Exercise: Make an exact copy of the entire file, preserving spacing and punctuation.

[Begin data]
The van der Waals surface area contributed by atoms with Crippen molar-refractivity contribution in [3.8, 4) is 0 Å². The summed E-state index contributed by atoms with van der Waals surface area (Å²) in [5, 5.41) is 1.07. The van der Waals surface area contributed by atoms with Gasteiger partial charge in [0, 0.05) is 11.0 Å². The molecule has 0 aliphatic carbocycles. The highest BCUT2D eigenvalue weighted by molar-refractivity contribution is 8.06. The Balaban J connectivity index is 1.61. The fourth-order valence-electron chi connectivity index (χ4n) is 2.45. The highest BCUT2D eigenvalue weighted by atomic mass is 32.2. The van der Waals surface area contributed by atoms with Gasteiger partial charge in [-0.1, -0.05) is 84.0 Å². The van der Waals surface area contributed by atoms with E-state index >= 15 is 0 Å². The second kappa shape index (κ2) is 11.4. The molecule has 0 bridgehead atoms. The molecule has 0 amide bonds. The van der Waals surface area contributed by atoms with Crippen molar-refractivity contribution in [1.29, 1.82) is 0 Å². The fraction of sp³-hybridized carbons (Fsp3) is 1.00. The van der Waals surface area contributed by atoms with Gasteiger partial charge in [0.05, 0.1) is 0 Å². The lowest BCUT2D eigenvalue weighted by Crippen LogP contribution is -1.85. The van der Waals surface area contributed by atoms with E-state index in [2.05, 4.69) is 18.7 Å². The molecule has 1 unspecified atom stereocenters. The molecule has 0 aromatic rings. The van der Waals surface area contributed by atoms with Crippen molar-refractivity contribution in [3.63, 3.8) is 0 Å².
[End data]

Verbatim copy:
The van der Waals surface area contributed by atoms with Crippen molar-refractivity contribution in [3.8, 4) is 0 Å². The summed E-state index contributed by atoms with van der Waals surface area (Å²) in [5, 5.41) is 1.07. The van der Waals surface area contributed by atoms with Gasteiger partial charge in [0, 0.05) is 11.0 Å². The molecule has 0 aliphatic carbocycles. The highest BCUT2D eigenvalue weighted by molar-refractivity contribution is 8.06. The Balaban J connectivity index is 1.61. The fourth-order valence-electron chi connectivity index (χ4n) is 2.45. The highest BCUT2D eigenvalue weighted by atomic mass is 32.2. The van der Waals surface area contributed by atoms with Gasteiger partial charge in [-0.1, -0.05) is 84.0 Å². The van der Waals surface area contributed by atoms with E-state index >= 15 is 0 Å². The second kappa shape index (κ2) is 11.4. The molecule has 0 bridgehead atoms. The molecule has 0 amide bonds. The van der Waals surface area contributed by atoms with Crippen molar-refractivity contribution in [1.29, 1.82) is 0 Å². The fraction of sp³-hybridized carbons (Fsp3) is 1.00. The van der Waals surface area contributed by atoms with Gasteiger partial charge in [0.05, 0.1) is 0 Å². The lowest BCUT2D eigenvalue weighted by Crippen LogP contribution is -1.85. The van der Waals surface area contributed by atoms with E-state index in [2.05, 4.69) is 18.7 Å². The molecule has 1 unspecified atom stereocenters. The molecule has 0 aromatic rings. The van der Waals surface area contributed by atoms with Crippen molar-refractivity contribution in [3.63, 3.8) is 0 Å².